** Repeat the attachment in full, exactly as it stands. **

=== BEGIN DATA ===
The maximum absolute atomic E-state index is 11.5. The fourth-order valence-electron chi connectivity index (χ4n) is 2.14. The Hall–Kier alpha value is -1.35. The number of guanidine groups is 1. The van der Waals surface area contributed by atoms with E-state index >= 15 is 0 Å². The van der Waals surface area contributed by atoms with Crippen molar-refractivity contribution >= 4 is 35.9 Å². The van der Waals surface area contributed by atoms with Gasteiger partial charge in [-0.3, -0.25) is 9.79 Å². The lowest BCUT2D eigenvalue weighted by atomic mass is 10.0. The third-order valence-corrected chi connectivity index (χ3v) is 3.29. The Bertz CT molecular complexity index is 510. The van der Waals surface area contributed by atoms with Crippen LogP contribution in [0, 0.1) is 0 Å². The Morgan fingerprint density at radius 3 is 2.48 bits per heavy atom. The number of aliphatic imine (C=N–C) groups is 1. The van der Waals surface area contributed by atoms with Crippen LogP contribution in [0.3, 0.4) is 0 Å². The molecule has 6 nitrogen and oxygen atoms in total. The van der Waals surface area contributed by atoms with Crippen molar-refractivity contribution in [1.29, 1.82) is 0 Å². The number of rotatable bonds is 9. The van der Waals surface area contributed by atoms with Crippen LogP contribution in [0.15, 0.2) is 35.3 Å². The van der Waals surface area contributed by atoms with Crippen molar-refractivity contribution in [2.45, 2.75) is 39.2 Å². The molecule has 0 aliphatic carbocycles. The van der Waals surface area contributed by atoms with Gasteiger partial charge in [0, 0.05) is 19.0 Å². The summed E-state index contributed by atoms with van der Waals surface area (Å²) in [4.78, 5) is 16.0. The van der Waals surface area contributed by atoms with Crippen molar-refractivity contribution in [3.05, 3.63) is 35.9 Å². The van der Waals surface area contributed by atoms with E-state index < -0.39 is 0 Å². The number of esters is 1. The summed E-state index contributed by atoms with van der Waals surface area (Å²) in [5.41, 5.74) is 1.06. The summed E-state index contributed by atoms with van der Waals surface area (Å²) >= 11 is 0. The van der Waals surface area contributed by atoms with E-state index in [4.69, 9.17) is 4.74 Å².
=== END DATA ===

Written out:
The maximum absolute atomic E-state index is 11.5. The fourth-order valence-electron chi connectivity index (χ4n) is 2.14. The Hall–Kier alpha value is -1.35. The number of guanidine groups is 1. The van der Waals surface area contributed by atoms with E-state index >= 15 is 0 Å². The van der Waals surface area contributed by atoms with Crippen molar-refractivity contribution >= 4 is 35.9 Å². The van der Waals surface area contributed by atoms with Gasteiger partial charge in [-0.3, -0.25) is 9.79 Å². The lowest BCUT2D eigenvalue weighted by atomic mass is 10.0. The third-order valence-corrected chi connectivity index (χ3v) is 3.29. The Bertz CT molecular complexity index is 510. The van der Waals surface area contributed by atoms with Crippen LogP contribution in [0, 0.1) is 0 Å². The Morgan fingerprint density at radius 3 is 2.48 bits per heavy atom. The number of aliphatic imine (C=N–C) groups is 1. The van der Waals surface area contributed by atoms with Crippen LogP contribution in [0.3, 0.4) is 0 Å². The molecule has 6 nitrogen and oxygen atoms in total. The van der Waals surface area contributed by atoms with Crippen molar-refractivity contribution in [1.29, 1.82) is 0 Å². The number of rotatable bonds is 9. The van der Waals surface area contributed by atoms with Crippen LogP contribution in [0.15, 0.2) is 35.3 Å². The van der Waals surface area contributed by atoms with Crippen molar-refractivity contribution in [2.45, 2.75) is 39.2 Å². The molecule has 0 aliphatic carbocycles. The van der Waals surface area contributed by atoms with Gasteiger partial charge in [0, 0.05) is 19.0 Å². The summed E-state index contributed by atoms with van der Waals surface area (Å²) in [4.78, 5) is 16.0. The van der Waals surface area contributed by atoms with Crippen molar-refractivity contribution in [3.05, 3.63) is 35.9 Å². The van der Waals surface area contributed by atoms with E-state index < -0.39 is 0 Å². The number of esters is 1. The summed E-state index contributed by atoms with van der Waals surface area (Å²) in [5.41, 5.74) is 1.06. The summed E-state index contributed by atoms with van der Waals surface area (Å²) >= 11 is 0. The van der Waals surface area contributed by atoms with E-state index in [4.69, 9.17) is 4.74 Å².